When Doug Ford’s government took office, they said they were looking to find efficiencies within the public service sector. The number of funding reductions and cuts that have been announced has certainly gotten people riled up amid accusations of loss in services.
But in terms of the piece on the government finding efficiencies within themselves, so far that appears to be working…depending on your point of view.
Treasury Board President Peter Bethlenfalvy, who oversees and approves all provincial government spending, announced the results of their “Transition Exit Initiative and Voluntary Exit Program”, which was designed to “find savings for taxpayers by managing Ontario’s public sector compensation costs, to avoid involuntary job losses.”
LIVE: Peter Bethlenfalvy, President of the Treasury Board, makes an announcement about the government's continued efforts toward financial sustainability. https://t.co/w6w2dvoL2O
- COVID-19 claims another life in Oakville as 29 new cases confirmed across Halton today
- Sharp-eyed citizen steps in for disabled cameras in Oakville neighbourhood
- Vehicle theft in Milton leads police to weapons and drugs
— Peter Bethlenfalvy (@PBethlenfalvy) June 13, 2019
“The cost savings generated through our voluntary exit options are important components of our government’s plan to restore fiscal sustainability in the province,” Bethlenfalvy said in the press release. “Streamlining and modernizing the Ontario Public Service (OPS) builds on our ongoing work to change the culture of government, find efficiencies and ensure we are investing in core programs and services.”
Between December 2018 to February 2019, over 3,000 applications were submitted by OPS employees to the Transition and Voluntary Exit programs. The government announced from those applications, 2,400 were approved, effectively, for buyouts to leave their jobs with the government.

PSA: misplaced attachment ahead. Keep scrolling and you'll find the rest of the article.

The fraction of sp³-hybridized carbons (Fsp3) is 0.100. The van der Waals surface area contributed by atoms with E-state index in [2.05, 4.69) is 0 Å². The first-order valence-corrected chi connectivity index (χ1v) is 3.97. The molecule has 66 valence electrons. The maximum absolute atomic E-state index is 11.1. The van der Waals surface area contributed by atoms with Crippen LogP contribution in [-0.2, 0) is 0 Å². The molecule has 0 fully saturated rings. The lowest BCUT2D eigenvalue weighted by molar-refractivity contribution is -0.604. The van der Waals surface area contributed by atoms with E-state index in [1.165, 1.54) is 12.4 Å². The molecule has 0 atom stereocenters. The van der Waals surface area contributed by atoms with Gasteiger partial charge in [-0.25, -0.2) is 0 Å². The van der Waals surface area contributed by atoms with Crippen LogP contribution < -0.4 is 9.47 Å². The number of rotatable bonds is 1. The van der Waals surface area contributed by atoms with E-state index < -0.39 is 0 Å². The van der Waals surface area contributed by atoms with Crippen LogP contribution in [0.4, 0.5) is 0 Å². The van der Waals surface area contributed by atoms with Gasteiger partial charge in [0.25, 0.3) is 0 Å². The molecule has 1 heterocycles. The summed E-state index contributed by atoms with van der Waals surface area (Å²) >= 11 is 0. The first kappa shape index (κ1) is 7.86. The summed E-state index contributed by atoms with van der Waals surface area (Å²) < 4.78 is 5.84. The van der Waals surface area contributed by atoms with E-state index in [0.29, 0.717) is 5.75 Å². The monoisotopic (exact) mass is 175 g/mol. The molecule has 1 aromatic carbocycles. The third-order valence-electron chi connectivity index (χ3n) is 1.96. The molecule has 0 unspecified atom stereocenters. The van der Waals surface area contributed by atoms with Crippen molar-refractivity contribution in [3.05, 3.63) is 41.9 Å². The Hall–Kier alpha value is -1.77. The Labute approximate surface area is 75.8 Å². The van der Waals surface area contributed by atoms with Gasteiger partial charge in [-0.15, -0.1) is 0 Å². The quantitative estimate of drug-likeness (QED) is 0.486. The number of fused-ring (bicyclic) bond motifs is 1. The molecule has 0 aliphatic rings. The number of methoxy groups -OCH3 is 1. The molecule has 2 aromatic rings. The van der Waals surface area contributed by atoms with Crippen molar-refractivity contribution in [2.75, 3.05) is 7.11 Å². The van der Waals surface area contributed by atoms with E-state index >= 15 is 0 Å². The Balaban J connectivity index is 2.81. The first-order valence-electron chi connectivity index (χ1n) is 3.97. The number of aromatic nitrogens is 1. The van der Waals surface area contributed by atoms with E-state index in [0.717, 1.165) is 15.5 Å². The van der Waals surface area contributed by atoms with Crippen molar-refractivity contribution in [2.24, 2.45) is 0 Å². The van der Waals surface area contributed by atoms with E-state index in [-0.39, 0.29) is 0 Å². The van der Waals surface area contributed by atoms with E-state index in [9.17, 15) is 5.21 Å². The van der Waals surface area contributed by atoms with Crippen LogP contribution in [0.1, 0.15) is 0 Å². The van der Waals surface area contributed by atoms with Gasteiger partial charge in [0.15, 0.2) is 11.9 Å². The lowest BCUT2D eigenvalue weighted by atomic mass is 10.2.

In 2018-19, $190 million was put in as a one time amount to facilitate the voluntary exit of those employees. As a result, Bethlenfalvy said that generates an ongoing annual savings of around $215 million per year, starting in 2021 to 2022.
Public sector compensation is estimated to be around half of the government’s expenditures, totalling $72 billion and provincial public sector organizations have around 1.2 million employees.
When Ford was running to become premier last year, he was fond of commonly making the mantra, “not a single person will involuntarily lose their job.” This announcement can be seen to provide backing to that statement.
The Ford government had previously announced that public sector workers will have their wages capped to one per cent for the next three years. Coupled with the minister’s unveiling of results of this ‘buyout’ program to phase out public service employees, this could be a more benign way of finding efficiencies for the government than any proposed cuts that have been coming down the pipeline.
What do you think of government employees taking a buyout to leave their jobs?